days at or within a temperature regime. In this Web site, they represent the
number of days above freezing or within the temperature range defined by the
minimum absolute temperature. Freezing, 32°F (0°C) is
often considered to be the base or lower temperature limit when calculating
growing days. Base temperatures vary among crops, depending on plant minimum
temperature tolerance. The map at the right depicts the number of growing days
above freezing, based on daily minimum temperatures. Additional maps showing last spring frost and
first fall frost at various probability levels can be viewed in the climatology
chapter of the Illinois
|Average Illinois growing days|
Growing degree days (GDDs) are often used to describe or
predict heat-driven biological activity such as plant and insect development.
Similar to heating or cooling days, GDDs are a way to express accumulated heat
within a defined temperature range. They represent the number of degrees the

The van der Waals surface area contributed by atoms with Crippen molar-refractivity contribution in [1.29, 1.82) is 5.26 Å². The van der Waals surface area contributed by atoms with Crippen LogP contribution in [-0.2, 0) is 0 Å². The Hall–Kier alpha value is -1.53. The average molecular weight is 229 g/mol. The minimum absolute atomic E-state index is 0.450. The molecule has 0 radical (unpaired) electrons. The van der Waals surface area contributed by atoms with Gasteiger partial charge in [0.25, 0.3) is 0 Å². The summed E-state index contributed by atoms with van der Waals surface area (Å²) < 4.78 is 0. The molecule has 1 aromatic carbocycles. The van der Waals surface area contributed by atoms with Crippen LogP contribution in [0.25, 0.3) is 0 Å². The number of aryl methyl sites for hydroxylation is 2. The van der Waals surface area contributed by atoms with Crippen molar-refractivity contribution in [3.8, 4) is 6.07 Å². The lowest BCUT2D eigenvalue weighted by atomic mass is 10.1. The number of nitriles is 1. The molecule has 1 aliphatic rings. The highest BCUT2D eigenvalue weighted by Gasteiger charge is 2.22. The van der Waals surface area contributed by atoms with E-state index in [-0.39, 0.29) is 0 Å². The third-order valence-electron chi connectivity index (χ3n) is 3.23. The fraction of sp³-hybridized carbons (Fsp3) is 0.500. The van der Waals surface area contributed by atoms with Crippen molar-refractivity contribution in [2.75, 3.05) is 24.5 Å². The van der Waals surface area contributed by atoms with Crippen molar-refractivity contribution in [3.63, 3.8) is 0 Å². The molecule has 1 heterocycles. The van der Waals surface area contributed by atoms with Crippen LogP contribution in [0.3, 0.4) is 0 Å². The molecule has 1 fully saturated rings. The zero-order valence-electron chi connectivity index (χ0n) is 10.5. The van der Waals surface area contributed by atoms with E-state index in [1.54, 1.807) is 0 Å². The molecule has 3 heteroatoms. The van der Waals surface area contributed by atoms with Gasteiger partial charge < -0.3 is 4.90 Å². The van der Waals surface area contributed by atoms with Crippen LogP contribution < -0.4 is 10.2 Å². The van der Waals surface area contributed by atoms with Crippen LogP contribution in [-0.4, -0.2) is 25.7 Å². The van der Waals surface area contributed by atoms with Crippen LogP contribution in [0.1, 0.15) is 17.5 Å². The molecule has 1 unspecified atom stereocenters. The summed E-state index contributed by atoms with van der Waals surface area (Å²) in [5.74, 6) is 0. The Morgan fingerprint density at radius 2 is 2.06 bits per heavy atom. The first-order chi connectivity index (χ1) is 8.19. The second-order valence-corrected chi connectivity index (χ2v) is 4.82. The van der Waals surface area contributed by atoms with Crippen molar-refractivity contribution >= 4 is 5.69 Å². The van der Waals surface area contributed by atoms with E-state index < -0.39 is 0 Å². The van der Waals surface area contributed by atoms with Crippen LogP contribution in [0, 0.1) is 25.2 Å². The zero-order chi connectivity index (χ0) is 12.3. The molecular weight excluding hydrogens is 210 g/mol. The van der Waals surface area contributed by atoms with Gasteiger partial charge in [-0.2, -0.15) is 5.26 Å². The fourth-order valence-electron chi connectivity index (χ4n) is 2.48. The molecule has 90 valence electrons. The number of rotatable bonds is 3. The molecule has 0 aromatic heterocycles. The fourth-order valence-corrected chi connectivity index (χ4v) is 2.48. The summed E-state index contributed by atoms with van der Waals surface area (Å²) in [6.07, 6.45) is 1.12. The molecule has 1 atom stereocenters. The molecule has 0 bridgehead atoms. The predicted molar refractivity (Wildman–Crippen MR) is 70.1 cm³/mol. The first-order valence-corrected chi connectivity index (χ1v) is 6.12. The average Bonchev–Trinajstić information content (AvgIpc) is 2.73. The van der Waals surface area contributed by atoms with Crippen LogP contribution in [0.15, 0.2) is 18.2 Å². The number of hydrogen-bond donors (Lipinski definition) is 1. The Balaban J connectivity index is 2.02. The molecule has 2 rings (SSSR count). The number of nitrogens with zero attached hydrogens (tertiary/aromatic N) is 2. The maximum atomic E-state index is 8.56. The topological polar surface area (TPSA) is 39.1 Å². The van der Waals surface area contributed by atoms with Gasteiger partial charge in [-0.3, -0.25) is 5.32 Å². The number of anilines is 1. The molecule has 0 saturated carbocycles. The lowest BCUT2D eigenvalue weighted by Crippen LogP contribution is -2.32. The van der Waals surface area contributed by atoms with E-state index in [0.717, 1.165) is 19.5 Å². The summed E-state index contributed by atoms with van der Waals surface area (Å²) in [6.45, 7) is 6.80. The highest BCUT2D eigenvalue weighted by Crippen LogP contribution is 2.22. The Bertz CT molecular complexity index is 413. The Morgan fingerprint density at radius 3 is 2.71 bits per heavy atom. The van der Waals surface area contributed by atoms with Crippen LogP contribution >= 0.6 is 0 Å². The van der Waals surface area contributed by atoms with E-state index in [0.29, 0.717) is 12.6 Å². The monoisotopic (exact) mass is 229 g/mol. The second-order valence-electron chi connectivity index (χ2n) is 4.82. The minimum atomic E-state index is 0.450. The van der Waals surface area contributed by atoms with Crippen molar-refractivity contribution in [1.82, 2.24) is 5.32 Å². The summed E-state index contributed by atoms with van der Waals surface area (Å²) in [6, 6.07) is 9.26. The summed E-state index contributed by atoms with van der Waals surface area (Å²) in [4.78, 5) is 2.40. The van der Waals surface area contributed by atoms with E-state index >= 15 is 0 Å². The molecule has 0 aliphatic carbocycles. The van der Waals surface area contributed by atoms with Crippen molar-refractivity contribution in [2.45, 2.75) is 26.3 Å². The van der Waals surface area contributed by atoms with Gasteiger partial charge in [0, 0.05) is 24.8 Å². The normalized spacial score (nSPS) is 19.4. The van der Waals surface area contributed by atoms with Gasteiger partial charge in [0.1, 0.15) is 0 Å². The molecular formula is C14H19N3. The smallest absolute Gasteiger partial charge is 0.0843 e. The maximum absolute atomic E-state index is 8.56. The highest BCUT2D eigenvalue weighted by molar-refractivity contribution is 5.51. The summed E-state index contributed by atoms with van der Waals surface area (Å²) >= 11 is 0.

daily average temperature is above a minimum temperature. For many crops, such
as corn and soybean, 50°F (10°C) is used as the minimum
temperature. The following formula is used for this calculation.
GDD = (Maximum Temperature (°F) + Minimum Temperature (°F) ) /2- 50 (°F)
The minimum GDD value for a day is 0. Temperatures below 50°F
are set to 50°F thus preventing negative values.
High temperatures can be detrimental and the formula is
sometimes improved by discounting temperatures that exceed a maximum value. For
example, the maximum value for corn is 86°F. Maximum temperature
values greater than 86°F are set to 86°F.
Winter Minimum Temperatures are a
major factor in determining the ability of biennials, perennials, and winter
annuals to survive at a given location. Most plants are more than 85
percent water; therefore, cold temperatures, especially temperatures at or
below freezing, present challenges to plants. Plant cells rely on the